Note: The media could’ve covered this story from an angle of compassion, instead the emphasis from the beginning imprints “fear” toward people who have been dispossessed by society. The illegal occupation and overthrow of the Kanaka Maoli (Hawaiian culture) led a once wealthy kingdom and it’s peoples down a path toward poverty, illiteracy, pestilence and ultimately virtual genocide. Now those who fall between the cracks are being marginalized by society and criminalized by the system.
Sadly, a once thriving culture has been virtually decimated by Western values and greed, it’s time for a change (an overhaul) in our collective thinking in order to preserve the beauty, wisdom, spirituality and sound cultural traditions embodied by the Polynesian tribes and their cultural counterparts around the globe. Aloha, ~A~}
Posted: Jul 02, 2014
UH Cancer Center intern Sasha Canovali , who walks several blocks to her parking lot, said the homeless problem has gotten worse there in the last month.
“It’s definitely increased. I’ve seen a lot more tents. I saw the police out here yesterday moving people but they came right back the same afternoon,” Canovali said.
She told us on camera what other med school and Cancer Center personnel said off-camera: that they’re scared to walk these streets at night and on the weekends.
“Sometimes I leave late and I get a little nervous when I walk to my car,” Canovali said.
Another UH Cancer Center employee sent us an email that said “I used to work late nights and even on weekend but I no longer do because it feels unsafe.”
Cheyenne Suka lives in one of the tents across from the med school. He and his 10-year-old daughter and six-year-old son have been homeless in Kakaako for four months.
Suka, who said he is disabled after suffering a stroke that affected his right arm and leg, said people should not be scared of most of the homeless living near the medical school.
“We don’t cause no harm over here. It’s just other the people who are way on the far side,” Suka said.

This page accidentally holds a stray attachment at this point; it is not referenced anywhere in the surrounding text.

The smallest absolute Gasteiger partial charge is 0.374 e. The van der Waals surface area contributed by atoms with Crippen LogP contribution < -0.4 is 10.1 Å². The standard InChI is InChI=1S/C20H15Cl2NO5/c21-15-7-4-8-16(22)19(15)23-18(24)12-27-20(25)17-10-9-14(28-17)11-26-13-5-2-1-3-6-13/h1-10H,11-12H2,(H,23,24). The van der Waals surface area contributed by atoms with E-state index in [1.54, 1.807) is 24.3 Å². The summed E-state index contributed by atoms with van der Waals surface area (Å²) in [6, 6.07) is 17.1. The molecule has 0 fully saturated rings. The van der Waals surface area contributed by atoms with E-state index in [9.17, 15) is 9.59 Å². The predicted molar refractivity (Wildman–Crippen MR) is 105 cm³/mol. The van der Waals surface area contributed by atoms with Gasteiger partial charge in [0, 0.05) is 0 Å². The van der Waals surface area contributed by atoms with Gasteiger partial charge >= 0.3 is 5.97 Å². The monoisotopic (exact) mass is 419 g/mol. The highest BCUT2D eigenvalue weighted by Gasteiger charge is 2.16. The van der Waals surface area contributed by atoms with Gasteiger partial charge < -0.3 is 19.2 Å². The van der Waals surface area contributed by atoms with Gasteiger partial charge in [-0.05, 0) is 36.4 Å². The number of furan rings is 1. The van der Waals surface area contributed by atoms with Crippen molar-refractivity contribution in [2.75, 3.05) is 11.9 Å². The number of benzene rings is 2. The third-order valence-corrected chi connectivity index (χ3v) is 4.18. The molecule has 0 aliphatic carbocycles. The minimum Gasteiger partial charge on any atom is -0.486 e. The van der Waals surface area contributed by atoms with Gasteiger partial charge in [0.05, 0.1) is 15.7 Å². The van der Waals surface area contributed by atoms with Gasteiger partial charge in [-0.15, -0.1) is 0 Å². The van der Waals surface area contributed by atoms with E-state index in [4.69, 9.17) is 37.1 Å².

He said many of the people living on those sidewalks are families with young children.
“Family on that side. Family on this side. Mostly, I do … I have a whole bunch of kids that come here in the evening. We eat dinner over here and we make prayer,” Suka said.
Abby Sylvester parks on-street right next to the homeless tents to take her three-year-old daughter to speech therapy appointments nearby twice a week.
“They’re always very friendly, they always say hi. So I’m not concerned for my safety. It’s just a little inconvenient more,” said Sylvester. “I’m a social worker. I think that people are people, it just happens that they’re houseless.”
The med school and cancer center sent its employees an email this week reminding them that they can ask for security guards to escort them to their parking lots.
“Please call for help when you feel threatened. If someone is accosted or hurt by someone else the police need to know about it in order to take appropriate actions,” said Elwyn Watkins, the John A. Burns School of Medicine building and security systems engineer.
“Nothing can be done if everyone only talks amongst each other and no one reports it. Non-reporting only leads our community leaders to believe there is no problem,”Watkinss wrote in the email.
Spokeswomen for both the school of medicine and the cancer center said they had not heard of any employees or guests threatened or assaulted by homeless people in recent months.
The two facilities held their first security seminar for employees in March, something that they are now planning to make an annual event. The seminar featured talks by Honolulu Police Department and UH security officials.
Copyright 2014 Hawaii News Now. All rights reserved.